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Scheme to recruit recently qualified teachers in Northern Ireland delayed

By Rebecca Black

Published 04/06/2016

Backing: Avril Hall Callaghan
Backing: Avril Hall Callaghan

A controversial teacher recruitment programme which discriminates against those qualified for more than three years will not be introduced this year, the Department of Education has confirmed.

Teachers hit out in fury after former Education Minister John O'Dowd announced the £33m Investing in the Teaching Workforce scheme that proposed encouraging older teachers to retire and be replaced by brand new teaching graduates.

It was initially expected to be up and running by spring 2016.

It sparked a furious reaction from teachers who were qualified for more than three years and would have been barred from applying for the new jobs.

A lobby organisation, Equal Rights for All Teachers campaign group was set up to voice opposition to the proposals. More than 7,000 signed an online petition against the scheme. Following representations from teachers, Mr O'Dowd rowed back on the scheme and said the Executive would decide if the three-year limit should be increased.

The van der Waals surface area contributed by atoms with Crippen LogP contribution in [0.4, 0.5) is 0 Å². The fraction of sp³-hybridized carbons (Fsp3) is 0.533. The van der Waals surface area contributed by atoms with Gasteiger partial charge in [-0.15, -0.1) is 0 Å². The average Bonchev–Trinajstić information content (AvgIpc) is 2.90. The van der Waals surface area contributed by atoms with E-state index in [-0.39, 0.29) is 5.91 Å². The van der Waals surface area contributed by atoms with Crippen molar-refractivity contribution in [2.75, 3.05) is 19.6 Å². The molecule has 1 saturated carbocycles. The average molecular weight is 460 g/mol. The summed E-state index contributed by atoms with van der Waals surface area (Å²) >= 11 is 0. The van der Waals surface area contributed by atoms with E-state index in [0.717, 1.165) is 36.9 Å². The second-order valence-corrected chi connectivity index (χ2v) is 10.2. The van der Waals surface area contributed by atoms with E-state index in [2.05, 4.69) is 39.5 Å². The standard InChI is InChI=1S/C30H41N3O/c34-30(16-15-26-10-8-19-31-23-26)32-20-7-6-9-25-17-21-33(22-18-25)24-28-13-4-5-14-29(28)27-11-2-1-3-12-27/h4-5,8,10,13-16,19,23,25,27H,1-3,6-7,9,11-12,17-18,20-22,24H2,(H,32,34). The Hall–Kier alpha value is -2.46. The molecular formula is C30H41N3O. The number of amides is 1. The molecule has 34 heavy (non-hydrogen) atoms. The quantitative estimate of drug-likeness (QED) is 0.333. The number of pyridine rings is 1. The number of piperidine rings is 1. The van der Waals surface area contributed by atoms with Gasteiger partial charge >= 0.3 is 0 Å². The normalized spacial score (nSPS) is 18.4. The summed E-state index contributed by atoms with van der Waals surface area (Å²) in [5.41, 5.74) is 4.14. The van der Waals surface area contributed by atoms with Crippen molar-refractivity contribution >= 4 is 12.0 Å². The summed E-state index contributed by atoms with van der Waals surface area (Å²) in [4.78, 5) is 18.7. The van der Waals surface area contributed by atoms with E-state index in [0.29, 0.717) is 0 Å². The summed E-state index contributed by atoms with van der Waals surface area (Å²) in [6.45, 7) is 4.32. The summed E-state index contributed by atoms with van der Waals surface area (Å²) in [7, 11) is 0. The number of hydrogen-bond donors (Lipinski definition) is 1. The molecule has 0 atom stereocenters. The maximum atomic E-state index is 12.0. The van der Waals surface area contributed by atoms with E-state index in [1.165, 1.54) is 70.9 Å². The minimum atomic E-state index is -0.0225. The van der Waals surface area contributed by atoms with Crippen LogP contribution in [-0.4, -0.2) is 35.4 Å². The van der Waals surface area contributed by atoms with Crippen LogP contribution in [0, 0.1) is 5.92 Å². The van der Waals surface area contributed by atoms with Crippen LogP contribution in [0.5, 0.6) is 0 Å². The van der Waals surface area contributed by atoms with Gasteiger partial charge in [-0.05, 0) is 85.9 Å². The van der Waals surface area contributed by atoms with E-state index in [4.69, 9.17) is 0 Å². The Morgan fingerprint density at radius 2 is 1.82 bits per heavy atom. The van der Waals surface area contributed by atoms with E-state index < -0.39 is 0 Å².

New Education Minister Peter Weir says he will delay the introduction of the scheme.

In response to an Assembly Question, he said he plans to "take time to consider the detail of the proposed Investing in the Teaching Workforce Scheme".

He added: "I am mindful of the academic year and the importance of minimising disruption to the delivery of the curriculum to pupils. As such, an Investing in the Teaching Workforce Scheme will not run before the next academic year."

A spokesman for the Equal Rights for Teachers group has welcomed the move. "We hope it goes ahead without the caveat placed upon the scheme, ie, allowing any teacher to apply," he told the Belfast Telegraph.

The group said it has never called for the scheme to be scrapped, but simply wants the new jobs to be open to all. "We hope that the new minister and the new Assembly work towards making the scheme available to all unemployed teachers and allow our colleagues over the age of 55 to retire," it said in a previous statement.

The scheme had been proposed by teachers' unions. Avril Hall Callaghan, general secretary of the Ulster Teachers' Union, previously spoke out, calling for the scheme to be introduced.

"The teaching unions remain committed to this initiative which they believe is an innovative way to rebalance the age profile in schools.

"It is imperative that this £33m should not be lost to the education budget," she said.

Belfast Telegraph

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